My friends and I ran our first playtest of the combat system in Mutants and Masterminds 2nd Edition. It was a productive test, and we learned a lot about the game’s mechanics … and how to design a more effective heroes. Here’s what we learned in the first go round, featuring four battle-suited, Power Level 10 combatants:
1) The rules are as cool as they seem, and once you get the base mechanic down. We had a little confusion understanding how the Protection (Invulnerability) power worked, but eventually figured out it was soaking a certain amount of the damage bonus each round, and how to defeat (or at least, weaken) characters with such powers by making power attacks (which increase the damage bonus by sacrificing the attack bonus).
2) We learned that having four characters with varying degrees of Protection (Invulnerability) makes for a very long combat, because while it’s easy to hit someone, actually hurting them is considerably harder with that Protection power.
3) We figured out the speed issues, or at least, what we want to do with them. When you’ve got characters who can move 250 mph, a conventional square grid loses some of its usefulness. So we ended up using our HeroClix maps coupled with some abstraction; e.g. for normal ranged and melee combat we were on the map, but when Nate’s Paragon flew straight up at 250 mph (2500 feet, or something like that) in anticipationg of a flying slam attack, we didn’t try and map it, and when the final climatic chase had them all flying out to sea at 250 mph, we abstracted it. Truth be told, you can fly 1 million mph, but if you don’t close with your enemy, nothing gets resolved, so the combat map still plays a role.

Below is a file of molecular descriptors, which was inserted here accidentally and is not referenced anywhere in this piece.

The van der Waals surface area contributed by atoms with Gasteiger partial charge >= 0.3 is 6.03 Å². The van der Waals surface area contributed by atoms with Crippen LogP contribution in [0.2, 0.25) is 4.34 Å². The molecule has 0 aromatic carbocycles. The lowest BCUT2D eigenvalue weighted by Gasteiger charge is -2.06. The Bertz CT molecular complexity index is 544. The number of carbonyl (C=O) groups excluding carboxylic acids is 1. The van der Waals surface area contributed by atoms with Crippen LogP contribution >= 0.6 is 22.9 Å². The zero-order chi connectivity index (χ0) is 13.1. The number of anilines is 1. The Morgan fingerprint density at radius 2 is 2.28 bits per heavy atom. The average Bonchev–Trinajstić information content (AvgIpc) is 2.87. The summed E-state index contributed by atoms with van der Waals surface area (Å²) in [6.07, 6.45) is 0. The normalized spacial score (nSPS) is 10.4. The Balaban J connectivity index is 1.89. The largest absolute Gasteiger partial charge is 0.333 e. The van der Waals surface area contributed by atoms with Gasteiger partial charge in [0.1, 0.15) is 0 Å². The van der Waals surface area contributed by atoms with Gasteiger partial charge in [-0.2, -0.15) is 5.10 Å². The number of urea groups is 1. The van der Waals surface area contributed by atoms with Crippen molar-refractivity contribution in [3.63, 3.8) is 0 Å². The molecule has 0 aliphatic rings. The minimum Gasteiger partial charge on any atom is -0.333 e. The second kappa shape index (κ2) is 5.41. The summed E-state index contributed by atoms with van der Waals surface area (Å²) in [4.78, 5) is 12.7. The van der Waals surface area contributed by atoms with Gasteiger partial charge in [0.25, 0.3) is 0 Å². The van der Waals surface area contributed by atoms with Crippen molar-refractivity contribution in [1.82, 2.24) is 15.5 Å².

4) Tactics in Mutants & Masterminds is all about powers. In D&D, it’s about special abilities that let you get an edge on the tactical, miniature-based battle field. In M&M, you’re figuring out how to use your powers to undermine the other guys defenses. As a result, it’s a good idea to make sure any character you create either has alternate powers OR secondary powers that he can fall back on. You also need to know when to use Extra Effort (which allows you to add bonuses to your attacks or to temporarily add a power feat to your character, but which causes him to become fatigued) or a Hero Point (which can do the same, but without the fatigue risk) to deal with an enemies powers. Character awareness and a diversity of team powers will be the key to running a successful game.
5) More playtests are needed. It takes a little while to get your head around the M&M mechanics, mostly because hit points are a thing of the past, and powers can vary so much in their capabilities. To run an M&M campaign without everyone having a chance to test out their character’s capabilities is an invitation to disaster.